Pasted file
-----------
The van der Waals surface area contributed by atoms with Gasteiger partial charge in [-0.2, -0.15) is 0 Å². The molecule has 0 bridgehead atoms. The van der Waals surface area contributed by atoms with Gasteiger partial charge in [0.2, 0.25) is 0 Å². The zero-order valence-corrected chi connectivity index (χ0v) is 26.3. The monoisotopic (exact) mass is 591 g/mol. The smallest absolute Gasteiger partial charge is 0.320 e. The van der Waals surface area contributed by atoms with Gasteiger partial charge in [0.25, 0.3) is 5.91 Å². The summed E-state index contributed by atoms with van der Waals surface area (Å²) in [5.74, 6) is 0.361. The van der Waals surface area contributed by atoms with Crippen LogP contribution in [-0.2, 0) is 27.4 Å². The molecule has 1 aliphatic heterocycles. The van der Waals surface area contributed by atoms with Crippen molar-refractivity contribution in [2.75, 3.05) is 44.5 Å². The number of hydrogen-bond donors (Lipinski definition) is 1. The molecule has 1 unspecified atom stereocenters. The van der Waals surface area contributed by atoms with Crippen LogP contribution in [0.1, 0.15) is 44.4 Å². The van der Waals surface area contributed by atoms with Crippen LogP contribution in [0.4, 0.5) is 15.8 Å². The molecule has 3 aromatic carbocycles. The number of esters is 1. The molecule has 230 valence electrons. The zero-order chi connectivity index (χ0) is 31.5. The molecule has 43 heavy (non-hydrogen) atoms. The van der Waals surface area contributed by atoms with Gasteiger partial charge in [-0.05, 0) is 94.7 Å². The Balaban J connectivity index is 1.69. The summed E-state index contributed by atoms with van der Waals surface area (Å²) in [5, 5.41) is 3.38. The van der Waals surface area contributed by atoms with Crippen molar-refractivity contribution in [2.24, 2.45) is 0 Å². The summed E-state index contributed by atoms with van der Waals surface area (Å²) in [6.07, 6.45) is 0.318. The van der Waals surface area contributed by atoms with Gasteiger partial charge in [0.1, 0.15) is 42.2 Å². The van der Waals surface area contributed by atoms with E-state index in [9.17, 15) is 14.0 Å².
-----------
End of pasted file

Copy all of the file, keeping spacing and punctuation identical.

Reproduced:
The van der Waals surface area contributed by atoms with Gasteiger partial charge in [-0.2, -0.15) is 0 Å². The molecule has 0 bridgehead atoms. The van der Waals surface area contributed by atoms with Gasteiger partial charge in [0.2, 0.25) is 0 Å². The zero-order valence-corrected chi connectivity index (χ0v) is 26.3. The monoisotopic (exact) mass is 591 g/mol. The smallest absolute Gasteiger partial charge is 0.320 e. The van der Waals surface area contributed by atoms with Gasteiger partial charge in [0.25, 0.3) is 5.91 Å². The summed E-state index contributed by atoms with van der Waals surface area (Å²) in [5.74, 6) is 0.361. The van der Waals surface area contributed by atoms with Crippen LogP contribution in [-0.2, 0) is 27.4 Å². The molecule has 1 aliphatic heterocycles. The van der Waals surface area contributed by atoms with Crippen molar-refractivity contribution in [2.75, 3.05) is 44.5 Å². The number of hydrogen-bond donors (Lipinski definition) is 1. The molecule has 1 unspecified atom stereocenters. The van der Waals surface area contributed by atoms with Crippen LogP contribution in [0.1, 0.15) is 44.4 Å². The van der Waals surface area contributed by atoms with Crippen LogP contribution in [0.4, 0.5) is 15.8 Å². The molecule has 3 aromatic carbocycles. The number of esters is 1. The molecule has 230 valence electrons. The zero-order chi connectivity index (χ0) is 31.5. The molecule has 43 heavy (non-hydrogen) atoms. The van der Waals surface area contributed by atoms with Gasteiger partial charge in [-0.05, 0) is 94.7 Å². The Balaban J connectivity index is 1.69. The summed E-state index contributed by atoms with van der Waals surface area (Å²) in [5, 5.41) is 3.38. The van der Waals surface area contributed by atoms with Crippen molar-refractivity contribution in [2.24, 2.45) is 0 Å². The summed E-state index contributed by atoms with van der Waals surface area (Å²) in [6.07, 6.45) is 0.318. The van der Waals surface area contributed by atoms with Gasteiger partial charge in [0.1, 0.15) is 42.2 Å². The van der Waals surface area contributed by atoms with E-state index in [9.17, 15) is 14.0 Å².